Matt Blaze: “Although a few people have confused my reporting of the vulnerability (in master-keyed locks) with causing the vulnerability itself, I can take comfort in a story that Richard Feynman famously told about his days on the Manhattan project. Some simple vulnerabilities (and user interface problems) made it easy to open most of the safes in use at Los Alamos. He eventually demonstrated the problem to the Army officials in charge. Horrified, they promised to do something about it. The response? A memo ordering the staff to keep Feynman away from their safes.” [Hack the Planet]
It’s anecdotes like these that fuel my continuing interest in knowledge and organizations. I’m especially attracted to run-ins between the rational engineering mind and the bureaucratic mind. I blogged about this lock-story earlier, but this offers some more insight.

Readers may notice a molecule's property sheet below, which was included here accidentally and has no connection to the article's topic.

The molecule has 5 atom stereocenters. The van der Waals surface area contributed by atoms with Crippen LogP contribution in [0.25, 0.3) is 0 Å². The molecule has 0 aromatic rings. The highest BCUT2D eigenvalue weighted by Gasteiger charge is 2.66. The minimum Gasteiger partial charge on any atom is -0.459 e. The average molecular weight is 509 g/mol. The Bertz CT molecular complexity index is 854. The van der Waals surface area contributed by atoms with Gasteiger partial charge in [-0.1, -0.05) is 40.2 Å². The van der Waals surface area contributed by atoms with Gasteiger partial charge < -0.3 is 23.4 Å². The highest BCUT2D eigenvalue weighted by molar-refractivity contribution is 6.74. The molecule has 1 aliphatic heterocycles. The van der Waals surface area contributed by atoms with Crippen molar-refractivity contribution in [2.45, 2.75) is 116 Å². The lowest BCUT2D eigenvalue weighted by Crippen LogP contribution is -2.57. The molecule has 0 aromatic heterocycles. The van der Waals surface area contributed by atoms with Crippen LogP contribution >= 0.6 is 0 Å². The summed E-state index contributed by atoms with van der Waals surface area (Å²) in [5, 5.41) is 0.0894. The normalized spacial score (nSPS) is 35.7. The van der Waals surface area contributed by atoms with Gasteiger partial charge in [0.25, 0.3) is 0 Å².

I started my professional life firmly in the rational engineer camp. I actually went back to school for my Ph.D. in order to understand why those !@# users weren’t using the brilliant systems I was building. That led me into long study of organizational behavior and design. I could never bring myself to treat organizations as totally political systems. For my own sanity, I have to work from the assumption that most people in most organizations are at least trying to do the right, and rational, thing. Figuring out what that might be is sometimes more tricky than others, but it generally gets you somewhere.